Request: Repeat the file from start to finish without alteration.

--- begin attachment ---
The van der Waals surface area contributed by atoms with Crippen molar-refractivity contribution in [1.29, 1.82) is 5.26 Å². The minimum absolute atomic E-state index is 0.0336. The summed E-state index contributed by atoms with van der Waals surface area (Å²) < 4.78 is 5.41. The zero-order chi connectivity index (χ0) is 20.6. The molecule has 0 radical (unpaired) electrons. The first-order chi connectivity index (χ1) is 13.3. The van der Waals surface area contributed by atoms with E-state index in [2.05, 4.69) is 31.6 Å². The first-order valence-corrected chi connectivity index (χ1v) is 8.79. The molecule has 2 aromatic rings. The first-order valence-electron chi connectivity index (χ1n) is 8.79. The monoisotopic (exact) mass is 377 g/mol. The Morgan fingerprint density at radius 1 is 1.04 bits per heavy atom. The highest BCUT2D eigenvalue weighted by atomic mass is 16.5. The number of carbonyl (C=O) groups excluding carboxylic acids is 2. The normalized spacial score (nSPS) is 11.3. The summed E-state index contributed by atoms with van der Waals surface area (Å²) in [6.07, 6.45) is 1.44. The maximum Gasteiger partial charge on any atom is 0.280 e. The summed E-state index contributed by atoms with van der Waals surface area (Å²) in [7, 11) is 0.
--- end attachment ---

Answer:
The van der Waals surface area contributed by atoms with Crippen molar-refractivity contribution in [1.29, 1.82) is 5.26 Å². The minimum absolute atomic E-state index is 0.0336. The summed E-state index contributed by atoms with van der Waals surface area (Å²) < 4.78 is 5.41. The zero-order chi connectivity index (χ0) is 20.6. The molecule has 0 radical (unpaired) electrons. The first-order chi connectivity index (χ1) is 13.3. The van der Waals surface area contributed by atoms with E-state index in [2.05, 4.69) is 31.6 Å². The first-order valence-corrected chi connectivity index (χ1v) is 8.79. The molecule has 2 aromatic rings. The first-order valence-electron chi connectivity index (χ1n) is 8.79. The monoisotopic (exact) mass is 377 g/mol. The Morgan fingerprint density at radius 1 is 1.04 bits per heavy atom. The highest BCUT2D eigenvalue weighted by atomic mass is 16.5. The number of carbonyl (C=O) groups excluding carboxylic acids is 2. The normalized spacial score (nSPS) is 11.3. The summed E-state index contributed by atoms with van der Waals surface area (Å²) in [6.07, 6.45) is 1.44. The maximum Gasteiger partial charge on any atom is 0.280 e. The summed E-state index contributed by atoms with van der Waals surface area (Å²) in [7, 11) is 0.